PerioC Ltd, an innovative life sciences start-up, is a product of business schools’ increasingly innovative MBA programs. Trudi Haemmerli, who hit on the idea while studying part-time at Swiss business school St Gallen HSG with a former colleague from Novartis, the drugs giant, is a great advocate of flexible learning.
She believes PerioC has been geared for growth both because of the opportunity to develop a business plan as part of her studies, but also because of learning freedom. A full-time MBA would have carried greater risk. Five people involved in managing the business have invested about £500,000 in seed capital into PerioC. Its product – a treatment for the gum disease periodontitis – is undergoing clinical trials.
“I just felt I would rather find a role within the organization which allows me to keep my hand in… But still gives me time and freedom to go off and do an MBA,” says Trudi, who worked at Novartis while studying part-time.
She illustrates the way managers can ramp up their skill sets – and develop new ventures – with training on the side.
It is something that business schools have been trying to emulate, but it has been slow to catch on on a global scale. America and Canada have become clusters for new “mini-MBA” courses which are being taught from Toronto to New Brunswick, but the trend has not yet emerged across Europe.
Gaining an additional qualification part-time is now relatively easy – a program at McGill University in Montreal, for example, condenses MBA topics into eight-day programs. It makes mini-MBAs not so much an alternative but rather an addition to a traditional degree. They are akin to Moocs, or massive open online courses, but they carry the weight of schools’ branding.
“It acts as a complement,” says Peter Methot, managing director of executive education at Rutgers Business School, which runs up to 18 “mini MBAs” on topics such as entrepreneurship and digital marketing.
“The mini-MBA also serves the purpose of focusing on a specific subject matter in a condensed period of time,” he adds.
Where MBA degrees are expensive, mini courses cost as little as $5,000 and have relaxed entry requirements.
They are targeting middle-managers, according to Alan Middleton, executive director of the Schulich School of Business’ Executive Education Centre. “The mini-MBA tends to get people later on in their careers,” he says, who want to move into broader responsibilities or more senior roles. “They don’t really have time to go back [to business school] for a year or an 18 month program,” Alan adds.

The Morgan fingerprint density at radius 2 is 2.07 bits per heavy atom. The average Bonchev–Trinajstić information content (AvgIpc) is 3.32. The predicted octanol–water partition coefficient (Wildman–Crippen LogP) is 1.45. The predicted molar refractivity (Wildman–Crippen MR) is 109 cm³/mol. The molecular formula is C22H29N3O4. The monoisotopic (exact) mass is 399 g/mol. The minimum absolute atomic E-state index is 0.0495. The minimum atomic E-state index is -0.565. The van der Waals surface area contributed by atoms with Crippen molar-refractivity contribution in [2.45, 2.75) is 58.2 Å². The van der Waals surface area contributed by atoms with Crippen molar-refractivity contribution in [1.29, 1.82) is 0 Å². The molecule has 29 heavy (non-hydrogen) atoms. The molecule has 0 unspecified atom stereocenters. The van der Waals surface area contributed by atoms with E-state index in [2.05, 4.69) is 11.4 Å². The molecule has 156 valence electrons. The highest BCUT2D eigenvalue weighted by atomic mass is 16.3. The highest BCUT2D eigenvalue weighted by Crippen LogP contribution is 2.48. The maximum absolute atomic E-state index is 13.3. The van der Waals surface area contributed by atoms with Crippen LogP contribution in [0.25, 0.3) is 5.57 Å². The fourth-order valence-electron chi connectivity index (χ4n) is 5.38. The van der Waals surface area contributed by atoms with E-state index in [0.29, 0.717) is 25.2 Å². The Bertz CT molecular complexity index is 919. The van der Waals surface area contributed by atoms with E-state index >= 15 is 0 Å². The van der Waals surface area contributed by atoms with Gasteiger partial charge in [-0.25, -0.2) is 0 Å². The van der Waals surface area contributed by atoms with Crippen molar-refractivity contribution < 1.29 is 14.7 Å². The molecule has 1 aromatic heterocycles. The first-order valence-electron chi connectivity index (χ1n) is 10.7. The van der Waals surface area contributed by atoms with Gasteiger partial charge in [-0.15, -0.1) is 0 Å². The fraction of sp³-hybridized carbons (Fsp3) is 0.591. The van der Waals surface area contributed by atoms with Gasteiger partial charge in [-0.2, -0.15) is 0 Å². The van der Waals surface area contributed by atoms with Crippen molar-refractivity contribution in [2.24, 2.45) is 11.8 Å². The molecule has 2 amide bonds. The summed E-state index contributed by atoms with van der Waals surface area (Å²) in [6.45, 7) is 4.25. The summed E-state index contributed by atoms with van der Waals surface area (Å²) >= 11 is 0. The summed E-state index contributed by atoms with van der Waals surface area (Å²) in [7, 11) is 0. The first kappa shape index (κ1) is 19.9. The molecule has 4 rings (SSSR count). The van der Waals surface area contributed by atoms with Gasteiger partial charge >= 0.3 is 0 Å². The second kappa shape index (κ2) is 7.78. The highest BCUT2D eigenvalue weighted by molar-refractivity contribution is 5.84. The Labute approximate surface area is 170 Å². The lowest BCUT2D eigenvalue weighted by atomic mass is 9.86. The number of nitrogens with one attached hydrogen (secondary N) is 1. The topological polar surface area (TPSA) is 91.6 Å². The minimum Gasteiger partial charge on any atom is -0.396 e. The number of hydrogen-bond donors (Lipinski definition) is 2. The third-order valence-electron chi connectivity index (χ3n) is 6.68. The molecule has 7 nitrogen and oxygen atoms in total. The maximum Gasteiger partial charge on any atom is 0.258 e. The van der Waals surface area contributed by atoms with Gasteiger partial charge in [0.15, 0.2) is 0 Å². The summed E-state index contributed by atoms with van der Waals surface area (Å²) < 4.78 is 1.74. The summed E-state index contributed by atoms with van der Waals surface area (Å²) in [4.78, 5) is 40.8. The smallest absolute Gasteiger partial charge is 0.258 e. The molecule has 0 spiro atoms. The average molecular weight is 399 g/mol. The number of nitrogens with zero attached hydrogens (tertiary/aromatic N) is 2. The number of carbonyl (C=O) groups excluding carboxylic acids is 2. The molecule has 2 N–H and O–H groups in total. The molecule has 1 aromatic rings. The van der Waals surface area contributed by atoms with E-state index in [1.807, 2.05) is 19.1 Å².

In that sense they are similar to custom executive education courses and EMBAs, which attract candidates who want to move up the ladder in their current careers, rather than establish new ones – although this is starting to change.
As such, about 65% of mini-MBA students at Rutgers are sponsored by their employers - but it is still unclear whether their qualifications will be recognized by external recruiters, who typically target full-time MBA programs for mid-level and senior management hires.
Peter says: “We have seen an exponential increase in the value employers place on a mini-MBA.”
But Alan points to entrepreneurs like Trudi, who benefit from shorter courses because they cannot face leaving the start-up office for even a short period of time. Often mini-MBA candidates are either business owners or managers of start-ups, he says. “They are feeling time starved."
Some go on to complete traditional business school programs, with the mini-MBA acting as a taster-course. Dr Yvonne Moogan, Salford Business School’s MBA director, says they are for “ambitious executives who want a taster” of management and business study. Salford offers five mini-MBA programs which are taught in the UK and Abu Dhabi, costing about £3,500 each.
“There is still a small percentage of enrolees who go on to complete an MBA,” says Peter, but the demographics have shifted over time and most managers cannot commit to lengthy degree programs.
With so little time together, however, networking opportunities are questionable. But because class ages range from 30 to 50+ there is a wealth of experience to potentially tap into, and Alan says the mini-MBA alumni group is the most active of Schulich's executive offerings.
A way that mini-MBAs are innovating is through incorporating distance learning. Much of the content on Schulich’s mini-MBA is taught through an online platform, according to Alan. But, like many schools' executives, he faced opposition in rolling out this online method of study. “They saw it as cannibalizing the MBA [at first],” Alan says.
Teaching through learning technology is opening up mini-MBA programs to a wider audience, although they have yet to catch on across the Atlantic and most of Schulich’s students hail from Canada, Alan admits.
While business schools in Europe seem to remain sceptical, programs like Schulich's are having to compete with professional services firms including PricewaterhouseCoopers, which sell similar courses and often brand them as “mini-MBAs”.
“You’ve got the consultants as well as the Deloittes and KPMGs all looking at training as an extension of their consulting activates - you get real overlaps,” Alan says. “Fortunately for us, they charge so much that they price themselves out [of] a lot of these markets. [But] I keep my eye on those McKinsey lads.”